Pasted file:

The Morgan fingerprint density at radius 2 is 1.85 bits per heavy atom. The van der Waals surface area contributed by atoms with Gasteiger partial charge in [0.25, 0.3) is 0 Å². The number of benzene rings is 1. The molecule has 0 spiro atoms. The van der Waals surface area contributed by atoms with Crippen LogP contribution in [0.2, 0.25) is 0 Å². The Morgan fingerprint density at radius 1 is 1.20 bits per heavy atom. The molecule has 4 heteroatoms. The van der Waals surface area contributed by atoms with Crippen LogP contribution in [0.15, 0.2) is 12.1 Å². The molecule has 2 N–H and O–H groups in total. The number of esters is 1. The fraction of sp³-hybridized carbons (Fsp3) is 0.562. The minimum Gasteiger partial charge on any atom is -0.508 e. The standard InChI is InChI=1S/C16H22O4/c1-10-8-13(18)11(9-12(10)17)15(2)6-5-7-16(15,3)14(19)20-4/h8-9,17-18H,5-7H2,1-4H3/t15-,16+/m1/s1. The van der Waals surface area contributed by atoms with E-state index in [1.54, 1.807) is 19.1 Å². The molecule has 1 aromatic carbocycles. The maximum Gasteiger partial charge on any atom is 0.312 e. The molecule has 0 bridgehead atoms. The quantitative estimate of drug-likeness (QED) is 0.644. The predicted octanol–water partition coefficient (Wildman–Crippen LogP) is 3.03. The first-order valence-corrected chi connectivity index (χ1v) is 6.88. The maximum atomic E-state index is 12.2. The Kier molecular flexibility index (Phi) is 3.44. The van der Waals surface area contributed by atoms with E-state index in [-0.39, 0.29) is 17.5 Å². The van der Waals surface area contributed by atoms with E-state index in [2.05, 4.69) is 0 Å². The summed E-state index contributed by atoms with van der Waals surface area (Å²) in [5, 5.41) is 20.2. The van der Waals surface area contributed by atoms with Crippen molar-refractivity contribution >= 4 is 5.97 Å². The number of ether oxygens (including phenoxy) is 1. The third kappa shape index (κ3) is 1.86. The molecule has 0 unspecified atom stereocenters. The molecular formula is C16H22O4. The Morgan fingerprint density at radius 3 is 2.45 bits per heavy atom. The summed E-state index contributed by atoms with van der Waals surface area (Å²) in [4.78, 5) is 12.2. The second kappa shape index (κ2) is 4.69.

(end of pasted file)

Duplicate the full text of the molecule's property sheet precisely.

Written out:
The Morgan fingerprint density at radius 2 is 1.85 bits per heavy atom. The van der Waals surface area contributed by atoms with Gasteiger partial charge in [0.25, 0.3) is 0 Å². The number of benzene rings is 1. The molecule has 0 spiro atoms. The van der Waals surface area contributed by atoms with Crippen LogP contribution in [0.2, 0.25) is 0 Å². The Morgan fingerprint density at radius 1 is 1.20 bits per heavy atom. The molecule has 4 heteroatoms. The van der Waals surface area contributed by atoms with Crippen LogP contribution in [0.15, 0.2) is 12.1 Å². The molecule has 2 N–H and O–H groups in total. The number of esters is 1. The fraction of sp³-hybridized carbons (Fsp3) is 0.562. The minimum Gasteiger partial charge on any atom is -0.508 e. The standard InChI is InChI=1S/C16H22O4/c1-10-8-13(18)11(9-12(10)17)15(2)6-5-7-16(15,3)14(19)20-4/h8-9,17-18H,5-7H2,1-4H3/t15-,16+/m1/s1. The van der Waals surface area contributed by atoms with E-state index in [1.54, 1.807) is 19.1 Å². The molecule has 1 aromatic carbocycles. The maximum Gasteiger partial charge on any atom is 0.312 e. The molecule has 0 bridgehead atoms. The quantitative estimate of drug-likeness (QED) is 0.644. The predicted octanol–water partition coefficient (Wildman–Crippen LogP) is 3.03. The first-order valence-corrected chi connectivity index (χ1v) is 6.88. The maximum atomic E-state index is 12.2. The Kier molecular flexibility index (Phi) is 3.44. The van der Waals surface area contributed by atoms with E-state index in [-0.39, 0.29) is 17.5 Å². The van der Waals surface area contributed by atoms with E-state index in [2.05, 4.69) is 0 Å². The summed E-state index contributed by atoms with van der Waals surface area (Å²) in [5, 5.41) is 20.2. The van der Waals surface area contributed by atoms with Crippen molar-refractivity contribution >= 4 is 5.97 Å². The number of ether oxygens (including phenoxy) is 1. The third kappa shape index (κ3) is 1.86. The molecule has 0 unspecified atom stereocenters. The molecular formula is C16H22O4. The Morgan fingerprint density at radius 3 is 2.45 bits per heavy atom. The summed E-state index contributed by atoms with van der Waals surface area (Å²) in [4.78, 5) is 12.2. The second kappa shape index (κ2) is 4.69.